# How does Nyquist's theory apply to digital recording of opera music?

by amylase
Tags: apply, digital, music, nyquist, opera, recording, theory
P: 132
 Quote by amylase Cool. Thank you very much (and everyone who replied!). So if I'm recording a natural, real world phenomenon, like a live concert, as long as I am sampling at >= 2f the concert's highest frequency f then I can reconstruct back to exact original. That's clear to me now.
"Reconstruct back to exact original" is a nice idea, but what does it mean? You're talking about recording an opera. In fact, every person in the audience will hear a different version of the performance: depending on your position in the auditorium, you'll hear more of the singers, or the orchestra, or more from the left, or the right, with different proportions of direct and reverberated sound... A professional opera recording will use a large number of microphones: there'll be some on stage, some in the auditorium, some in the orchestra pit, some wireless ones for individual singers and maybe some backstage ones for an offstage chorus. The inputs from all these mikes will be mixed into an end product that will be different from any version that a single person in the audience heard.

We need to make a choice as to what we want to achieve. Here's a possible one: we try to reproduce what one particular person in the audience would have heard (maybe sitting at "the best seat in the house"). We use a dummy head setup with two microphones. Even the very best microphone doesn't have a flat response curve, and the frequency response usually drops sharply above 20 kHz. Most frequency response charts for professional microphones don't go any further than 20 kHz.

Now is a good time to ask the question: what use is sampling the sound at 192 kHz or 384 kHz? The input to the sound card is not the original sound: all the information the sound card is getting is coming from the output of the microphone. If the sound card registers information in frequencies above 100 kHz, it is due to artefacts created by the microphone and has no relation to the original sound.

Now that we have a digital version of the recorded sound, we need a way to get it into the ears of the hearer: an amplifier and loudspeakers or headphones. Our ideal is to get the air next to the listeners ears to vibrate in exactly the same way as the air vibrated around the dummy head as we were recording. Suffice it to say that no headphone or loudspeaker can create a pressure wave in the air that has the exact form of the one that is fed to it.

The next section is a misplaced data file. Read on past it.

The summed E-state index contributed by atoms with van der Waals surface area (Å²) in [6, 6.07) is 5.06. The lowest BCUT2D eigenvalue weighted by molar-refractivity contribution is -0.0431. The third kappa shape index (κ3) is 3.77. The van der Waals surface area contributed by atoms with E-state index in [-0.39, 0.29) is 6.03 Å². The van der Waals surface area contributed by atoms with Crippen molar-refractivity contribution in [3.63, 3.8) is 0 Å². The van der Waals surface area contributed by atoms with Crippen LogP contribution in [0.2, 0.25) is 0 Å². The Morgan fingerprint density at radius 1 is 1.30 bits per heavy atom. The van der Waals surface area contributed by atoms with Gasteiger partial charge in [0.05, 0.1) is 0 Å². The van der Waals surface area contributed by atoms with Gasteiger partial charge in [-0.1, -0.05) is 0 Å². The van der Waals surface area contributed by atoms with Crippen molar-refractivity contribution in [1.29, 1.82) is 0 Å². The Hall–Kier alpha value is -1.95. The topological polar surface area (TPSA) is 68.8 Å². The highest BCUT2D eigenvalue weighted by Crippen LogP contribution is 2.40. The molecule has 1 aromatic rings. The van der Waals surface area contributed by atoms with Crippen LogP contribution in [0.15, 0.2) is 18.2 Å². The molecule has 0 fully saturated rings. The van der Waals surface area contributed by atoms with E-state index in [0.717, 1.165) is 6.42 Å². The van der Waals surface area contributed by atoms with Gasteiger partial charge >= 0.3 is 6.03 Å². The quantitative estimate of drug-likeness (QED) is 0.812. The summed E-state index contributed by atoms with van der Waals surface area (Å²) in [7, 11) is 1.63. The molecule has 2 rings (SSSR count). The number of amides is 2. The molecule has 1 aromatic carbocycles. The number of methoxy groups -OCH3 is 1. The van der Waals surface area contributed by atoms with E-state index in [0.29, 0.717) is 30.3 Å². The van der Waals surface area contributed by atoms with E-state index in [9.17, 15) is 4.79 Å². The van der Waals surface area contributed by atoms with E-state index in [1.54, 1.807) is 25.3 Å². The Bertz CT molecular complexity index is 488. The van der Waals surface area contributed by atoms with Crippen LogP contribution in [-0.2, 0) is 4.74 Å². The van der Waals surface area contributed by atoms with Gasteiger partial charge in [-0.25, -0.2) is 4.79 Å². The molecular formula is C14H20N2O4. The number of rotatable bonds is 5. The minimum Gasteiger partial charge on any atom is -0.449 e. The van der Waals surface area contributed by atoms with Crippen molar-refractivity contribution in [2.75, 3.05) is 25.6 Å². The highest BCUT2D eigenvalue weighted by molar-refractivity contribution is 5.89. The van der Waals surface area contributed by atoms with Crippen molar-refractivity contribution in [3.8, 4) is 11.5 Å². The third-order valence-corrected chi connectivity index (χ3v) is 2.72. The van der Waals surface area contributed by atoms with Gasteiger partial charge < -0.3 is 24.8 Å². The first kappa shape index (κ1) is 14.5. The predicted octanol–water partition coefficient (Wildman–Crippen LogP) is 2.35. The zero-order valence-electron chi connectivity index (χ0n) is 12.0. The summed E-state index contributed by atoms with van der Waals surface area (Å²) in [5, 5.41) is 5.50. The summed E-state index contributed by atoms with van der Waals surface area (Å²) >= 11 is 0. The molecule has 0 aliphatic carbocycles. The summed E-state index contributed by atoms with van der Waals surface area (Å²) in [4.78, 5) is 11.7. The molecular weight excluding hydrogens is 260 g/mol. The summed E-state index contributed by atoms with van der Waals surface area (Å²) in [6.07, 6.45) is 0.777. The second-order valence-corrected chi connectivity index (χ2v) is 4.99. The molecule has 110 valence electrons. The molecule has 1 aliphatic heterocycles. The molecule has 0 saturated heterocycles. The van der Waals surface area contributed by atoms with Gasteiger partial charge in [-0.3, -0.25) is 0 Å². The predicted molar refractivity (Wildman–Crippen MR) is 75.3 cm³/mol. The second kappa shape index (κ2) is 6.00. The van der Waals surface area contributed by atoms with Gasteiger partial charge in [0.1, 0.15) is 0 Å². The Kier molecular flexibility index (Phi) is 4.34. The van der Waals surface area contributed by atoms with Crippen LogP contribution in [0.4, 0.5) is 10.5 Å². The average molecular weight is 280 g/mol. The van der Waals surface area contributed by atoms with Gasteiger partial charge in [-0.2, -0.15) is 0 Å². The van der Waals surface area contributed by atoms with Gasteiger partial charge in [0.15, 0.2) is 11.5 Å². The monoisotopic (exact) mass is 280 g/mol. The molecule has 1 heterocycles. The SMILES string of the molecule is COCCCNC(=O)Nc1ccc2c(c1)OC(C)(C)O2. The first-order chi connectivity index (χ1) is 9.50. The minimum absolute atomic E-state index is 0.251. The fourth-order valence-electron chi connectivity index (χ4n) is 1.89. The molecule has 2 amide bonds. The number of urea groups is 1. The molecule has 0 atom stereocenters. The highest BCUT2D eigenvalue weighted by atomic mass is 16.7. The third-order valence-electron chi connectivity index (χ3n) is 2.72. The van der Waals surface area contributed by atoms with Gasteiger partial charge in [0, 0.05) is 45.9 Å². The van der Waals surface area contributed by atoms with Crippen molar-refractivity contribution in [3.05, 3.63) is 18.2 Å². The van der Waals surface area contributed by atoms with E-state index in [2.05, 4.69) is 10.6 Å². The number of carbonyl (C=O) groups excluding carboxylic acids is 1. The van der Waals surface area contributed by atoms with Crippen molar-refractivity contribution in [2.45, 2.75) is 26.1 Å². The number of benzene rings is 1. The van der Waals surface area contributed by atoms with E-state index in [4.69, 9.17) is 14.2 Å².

So "reconstruct to exact original" is a myth. We can make something that approaches the original. Maybe we can do this well enough that a blindfolded person siting on a chair in a concert hall couldn't tell if the sound they are hearing is coming from a live orchestra or a recording of the same orchestra. That's what really matters: even if some instruments are producing sounds in the ultrasound range, nobody can hear them so they could add nothing to the quality of the recording.

To go back to the Nyquist-Shannon theory, this is what it states:

"If a function x(t) contains no frequencies higher than B hertz, it is completely determined by giving its ordinates at a series of points spaced 1/(2B) seconds apart."

Note that the wave is completely determined when sampled at twice the highest frequency. Sampling at a higher frequency simply doesn't add any more information (here's an article that goes into some detail about this). If the listeners cannot hear frequencies above 20 kHz, there's no sense in sampling at more than twice this frequency. 48 kHz is easily sufficient, not just for the "low quality mp3", but also for a high end opera recording.
 Sci Advisor P: 3,136 Verrrry interesting, folks .... Thanks to all. Probably the ear wouldn't distinguish between a 20 khz sine vs square wave, http://hyperphysics.phy-astr.gsu.edu.../place.html#c1 and if it won't, that's that in my book. Further that's something i could try if can find where i packed my old headphones three moves ago.. 48K vs 192K could become another "Tubes vs Transistors" debate. old jim
P: 269
 Quote by Michael C Note that the wave is completely determined when sampled at twice the highest frequency. Sampling at a higher frequency simply doesn't add any more information (here's an article that goes into some detail about this). If the listeners cannot hear frequencies above 20 kHz, there's no sense in sampling at more than twice this frequency. 48 kHz is easily sufficient, not just for the "low quality mp3", but also for a high end opera recording.
True, but there are conditions to be met.
First, source signal must not contain any frequencies above f/2, otherwise you'll get aliasing. So you have to use low-pass filter. Perfect low-pass aka brick-wall filters are in the same category as massless springs and absolute rigid bodies, i.e. do not exist. Real-world filters are a lot more sloppy. Plus this filter has to be before ADC in analog domain, and these days everything analog is fiddly and expensive and everything digital is dirt cheap and abundant.
Second, you need to use sinc interpolation to re-create the original function, which is again fiddly and expensive etc etc. Raising sampling frequency is the easy way out.

As sophiecentaur said, this is a mixture of theory and practice. And marketing. Surely 192Khz sounds 4 times better than 48 :)
PF Gold
P: 11,341
 Quote by Delta Kilo Surely 192Khz sounds 4 times better than 48 :)
And we hear through our wallets!